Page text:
In 1963, Martin Luther King Jr. famously declared that “11 o’clock Sunday morning is the most segregated hour of the week.” That largely remains true today. Despite the growing desegregation of most key American institutions, churches of all races are still a glaring exception. Surveys from 2007 show that fewer than 8% of American congregations have a significant racial mix.
Yet the group where the change is coming fastest is in large evangelical churches. Among evangelical churches with attendance of 1,000 people or more, the the proportion with 20% or more minority participation has more than quadrupled, from 6% in 1998 to 25% in 2007 according to Michael Emerson, a specialist on race and faith at Rice University and co-author of several notable books including Divided by Faith.
TIME magazine noticed that development and just released a fascinating lengthy article by its main religion writer, David Van Biema, profiling the journey in racial awareness of Willow Creek Community Church in Chicago and of its founding pastor Bill Hybels in particular. As it explains:
In 1974, Hybels was a youth pastor whose meetings outdrew the church he worked for by a factor of three. In ’75, he and several friends founded Willow, aiming at people with little Christian affiliation, informally dubbed “unchurched Harry and Mary.” The congregation boomed . . . and Hybels became the poster boy for the new movement of exurban big-box churches.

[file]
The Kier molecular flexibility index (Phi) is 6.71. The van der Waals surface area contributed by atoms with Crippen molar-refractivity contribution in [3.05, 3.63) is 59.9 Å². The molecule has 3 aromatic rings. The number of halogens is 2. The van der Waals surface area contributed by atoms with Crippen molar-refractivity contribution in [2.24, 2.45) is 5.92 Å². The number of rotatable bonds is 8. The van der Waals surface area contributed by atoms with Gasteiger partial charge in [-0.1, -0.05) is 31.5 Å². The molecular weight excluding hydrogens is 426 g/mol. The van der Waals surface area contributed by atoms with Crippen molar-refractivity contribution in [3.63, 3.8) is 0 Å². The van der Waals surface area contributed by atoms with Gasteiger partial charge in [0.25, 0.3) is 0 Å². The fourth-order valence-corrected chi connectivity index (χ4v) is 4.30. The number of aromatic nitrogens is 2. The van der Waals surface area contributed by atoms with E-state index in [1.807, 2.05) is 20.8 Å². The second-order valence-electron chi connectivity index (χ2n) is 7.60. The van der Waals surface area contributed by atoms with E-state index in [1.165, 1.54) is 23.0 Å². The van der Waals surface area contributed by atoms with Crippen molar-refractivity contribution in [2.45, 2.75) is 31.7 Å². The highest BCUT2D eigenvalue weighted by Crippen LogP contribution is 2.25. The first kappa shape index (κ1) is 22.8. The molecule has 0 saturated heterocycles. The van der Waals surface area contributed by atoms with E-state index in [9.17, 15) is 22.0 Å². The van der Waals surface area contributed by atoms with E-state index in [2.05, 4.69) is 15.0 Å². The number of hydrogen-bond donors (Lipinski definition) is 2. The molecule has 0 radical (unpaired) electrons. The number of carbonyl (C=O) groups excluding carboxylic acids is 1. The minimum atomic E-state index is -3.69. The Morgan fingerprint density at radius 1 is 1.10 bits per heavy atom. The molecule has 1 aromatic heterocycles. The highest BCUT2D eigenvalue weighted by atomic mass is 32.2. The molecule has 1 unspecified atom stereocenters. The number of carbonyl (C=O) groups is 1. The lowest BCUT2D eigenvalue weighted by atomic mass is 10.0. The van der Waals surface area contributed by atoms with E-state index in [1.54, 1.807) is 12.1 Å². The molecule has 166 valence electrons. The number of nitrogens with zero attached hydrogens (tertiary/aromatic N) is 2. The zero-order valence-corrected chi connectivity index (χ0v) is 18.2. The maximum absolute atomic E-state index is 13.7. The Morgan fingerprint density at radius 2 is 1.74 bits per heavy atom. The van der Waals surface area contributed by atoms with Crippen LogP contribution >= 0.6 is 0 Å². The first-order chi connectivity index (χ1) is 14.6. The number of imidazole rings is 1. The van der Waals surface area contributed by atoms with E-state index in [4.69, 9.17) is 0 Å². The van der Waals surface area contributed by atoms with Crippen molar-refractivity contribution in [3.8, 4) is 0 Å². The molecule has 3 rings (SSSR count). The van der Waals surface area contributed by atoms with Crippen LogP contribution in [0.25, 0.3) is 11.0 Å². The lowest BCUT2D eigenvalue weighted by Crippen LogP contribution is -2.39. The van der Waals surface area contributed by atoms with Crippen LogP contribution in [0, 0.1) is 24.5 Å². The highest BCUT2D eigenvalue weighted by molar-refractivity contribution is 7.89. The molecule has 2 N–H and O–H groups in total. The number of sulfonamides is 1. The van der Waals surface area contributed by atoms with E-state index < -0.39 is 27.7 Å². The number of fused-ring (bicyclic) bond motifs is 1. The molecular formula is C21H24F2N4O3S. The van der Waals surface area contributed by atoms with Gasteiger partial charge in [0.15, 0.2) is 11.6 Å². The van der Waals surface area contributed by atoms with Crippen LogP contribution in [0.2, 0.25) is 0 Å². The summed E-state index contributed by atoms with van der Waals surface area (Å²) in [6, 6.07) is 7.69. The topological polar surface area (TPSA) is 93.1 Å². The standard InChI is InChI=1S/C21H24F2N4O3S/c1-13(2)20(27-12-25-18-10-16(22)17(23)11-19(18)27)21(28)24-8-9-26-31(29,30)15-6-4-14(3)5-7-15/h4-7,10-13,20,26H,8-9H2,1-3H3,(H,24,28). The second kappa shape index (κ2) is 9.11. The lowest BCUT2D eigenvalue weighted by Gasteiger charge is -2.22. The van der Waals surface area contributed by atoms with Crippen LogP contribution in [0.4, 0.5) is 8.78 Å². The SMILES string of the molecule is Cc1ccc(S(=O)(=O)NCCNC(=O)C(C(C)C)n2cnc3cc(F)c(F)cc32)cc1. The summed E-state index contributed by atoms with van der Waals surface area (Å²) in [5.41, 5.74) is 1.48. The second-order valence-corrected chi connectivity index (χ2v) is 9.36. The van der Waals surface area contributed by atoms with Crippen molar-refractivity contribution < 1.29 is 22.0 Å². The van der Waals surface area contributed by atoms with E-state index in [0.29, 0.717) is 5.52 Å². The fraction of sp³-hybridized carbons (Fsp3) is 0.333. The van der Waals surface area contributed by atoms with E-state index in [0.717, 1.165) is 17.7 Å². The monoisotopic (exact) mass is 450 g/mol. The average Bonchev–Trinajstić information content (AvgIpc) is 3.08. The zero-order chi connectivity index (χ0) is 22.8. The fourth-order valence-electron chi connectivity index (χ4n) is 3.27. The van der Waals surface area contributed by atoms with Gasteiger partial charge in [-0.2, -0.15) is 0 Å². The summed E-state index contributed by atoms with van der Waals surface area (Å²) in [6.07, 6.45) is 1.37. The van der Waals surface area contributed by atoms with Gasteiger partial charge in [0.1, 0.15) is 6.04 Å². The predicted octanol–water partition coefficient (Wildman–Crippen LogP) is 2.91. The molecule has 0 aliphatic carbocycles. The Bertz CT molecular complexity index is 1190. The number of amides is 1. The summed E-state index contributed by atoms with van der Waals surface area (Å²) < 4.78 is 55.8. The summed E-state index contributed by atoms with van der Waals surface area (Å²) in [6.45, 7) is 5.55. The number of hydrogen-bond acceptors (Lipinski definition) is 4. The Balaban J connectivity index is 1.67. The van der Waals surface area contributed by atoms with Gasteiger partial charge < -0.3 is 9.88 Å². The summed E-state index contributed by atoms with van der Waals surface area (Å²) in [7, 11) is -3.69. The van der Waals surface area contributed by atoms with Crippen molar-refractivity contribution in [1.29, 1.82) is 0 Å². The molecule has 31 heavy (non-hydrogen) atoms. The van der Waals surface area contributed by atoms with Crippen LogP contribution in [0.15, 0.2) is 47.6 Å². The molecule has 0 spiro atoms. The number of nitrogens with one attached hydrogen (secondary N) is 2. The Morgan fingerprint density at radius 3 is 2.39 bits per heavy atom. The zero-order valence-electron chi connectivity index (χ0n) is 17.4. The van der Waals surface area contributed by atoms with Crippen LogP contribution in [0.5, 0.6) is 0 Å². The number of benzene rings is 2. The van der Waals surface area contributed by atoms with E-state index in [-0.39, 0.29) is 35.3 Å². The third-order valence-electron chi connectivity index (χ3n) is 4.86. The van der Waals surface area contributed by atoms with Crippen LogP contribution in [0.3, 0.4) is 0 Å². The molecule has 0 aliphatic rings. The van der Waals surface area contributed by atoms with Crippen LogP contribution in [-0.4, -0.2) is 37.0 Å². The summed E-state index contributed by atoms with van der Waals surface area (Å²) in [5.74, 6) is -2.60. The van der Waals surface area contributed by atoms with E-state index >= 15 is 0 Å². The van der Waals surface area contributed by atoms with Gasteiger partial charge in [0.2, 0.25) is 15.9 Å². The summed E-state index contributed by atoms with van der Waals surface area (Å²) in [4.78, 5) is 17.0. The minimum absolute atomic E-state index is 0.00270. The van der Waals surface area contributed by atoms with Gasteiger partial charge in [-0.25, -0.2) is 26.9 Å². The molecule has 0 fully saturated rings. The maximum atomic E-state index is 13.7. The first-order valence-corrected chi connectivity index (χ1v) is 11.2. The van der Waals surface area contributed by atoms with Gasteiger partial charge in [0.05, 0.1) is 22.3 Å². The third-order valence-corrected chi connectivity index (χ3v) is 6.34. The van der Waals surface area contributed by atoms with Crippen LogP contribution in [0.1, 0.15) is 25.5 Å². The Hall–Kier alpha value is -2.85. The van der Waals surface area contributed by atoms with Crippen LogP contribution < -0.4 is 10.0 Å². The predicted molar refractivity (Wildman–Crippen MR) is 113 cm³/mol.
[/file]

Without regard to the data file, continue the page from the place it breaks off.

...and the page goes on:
Yet Harry and Mary were white: Willow attracted almost nobody of color. . . . Hybels, while denying intentional exclusivity, says that “in the early days, we were all young, white, affluent, college-educated suburbanites, and we all understood each other. When we reached out to our friends, it became self-reinforcing.”
Hybels decided about 10 years ago to aggressively welcome minorities and today few sermons or services pass without a cue that he is still at it. By February 2009, Willow had hit the 20%-minority threshold that signifies an integrated congregation. Today its membership is 80% Caucasian, 6% Hispanic, 4% Asian, 2% African American and 8% “other” ethnicities. By its own admission, Willow has not arrived to fully where it wants to be, but it is a very different church today in who feels welcome there (see photo).
Willow Creek is certainly not alone in its journey of intentionality of being a racially mixed congregation. Another excellent model, including theological foundations, is found in Building a Healthy Multi-ethnic Church: Mandate, Commitments and Practices of a Diverse Congregation by Mark DeYmaz, a pastor in Little Rock, Arkansas.